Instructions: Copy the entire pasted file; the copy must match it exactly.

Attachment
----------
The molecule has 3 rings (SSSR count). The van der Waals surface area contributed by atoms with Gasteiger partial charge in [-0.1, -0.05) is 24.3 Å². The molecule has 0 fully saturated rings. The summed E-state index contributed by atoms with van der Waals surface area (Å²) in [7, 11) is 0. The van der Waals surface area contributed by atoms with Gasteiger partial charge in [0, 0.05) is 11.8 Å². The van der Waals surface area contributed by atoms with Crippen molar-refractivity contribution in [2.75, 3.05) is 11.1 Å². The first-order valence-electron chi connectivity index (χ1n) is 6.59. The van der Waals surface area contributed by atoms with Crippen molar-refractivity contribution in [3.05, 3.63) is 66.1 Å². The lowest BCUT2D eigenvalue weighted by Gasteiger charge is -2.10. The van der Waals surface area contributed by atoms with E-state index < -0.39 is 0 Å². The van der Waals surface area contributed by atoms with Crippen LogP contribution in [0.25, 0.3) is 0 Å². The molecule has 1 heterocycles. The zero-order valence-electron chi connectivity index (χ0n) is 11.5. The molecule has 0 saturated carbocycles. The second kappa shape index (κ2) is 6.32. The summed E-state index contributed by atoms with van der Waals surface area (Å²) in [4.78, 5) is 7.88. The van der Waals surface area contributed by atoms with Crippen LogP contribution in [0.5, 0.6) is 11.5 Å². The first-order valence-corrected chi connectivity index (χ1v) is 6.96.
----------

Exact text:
The molecule has 3 rings (SSSR count). The van der Waals surface area contributed by atoms with Gasteiger partial charge in [-0.1, -0.05) is 24.3 Å². The molecule has 0 fully saturated rings. The summed E-state index contributed by atoms with van der Waals surface area (Å²) in [7, 11) is 0. The van der Waals surface area contributed by atoms with Gasteiger partial charge in [0, 0.05) is 11.8 Å². The van der Waals surface area contributed by atoms with Crippen molar-refractivity contribution in [2.75, 3.05) is 11.1 Å². The first-order valence-electron chi connectivity index (χ1n) is 6.59. The van der Waals surface area contributed by atoms with Crippen molar-refractivity contribution in [3.05, 3.63) is 66.1 Å². The lowest BCUT2D eigenvalue weighted by Gasteiger charge is -2.10. The van der Waals surface area contributed by atoms with E-state index < -0.39 is 0 Å². The van der Waals surface area contributed by atoms with Crippen LogP contribution in [0.25, 0.3) is 0 Å². The molecule has 1 heterocycles. The zero-order valence-electron chi connectivity index (χ0n) is 11.5. The molecule has 0 saturated carbocycles. The second kappa shape index (κ2) is 6.32. The summed E-state index contributed by atoms with van der Waals surface area (Å²) in [4.78, 5) is 7.88. The van der Waals surface area contributed by atoms with Crippen LogP contribution in [0.5, 0.6) is 11.5 Å². The first-order valence-corrected chi connectivity index (χ1v) is 6.96.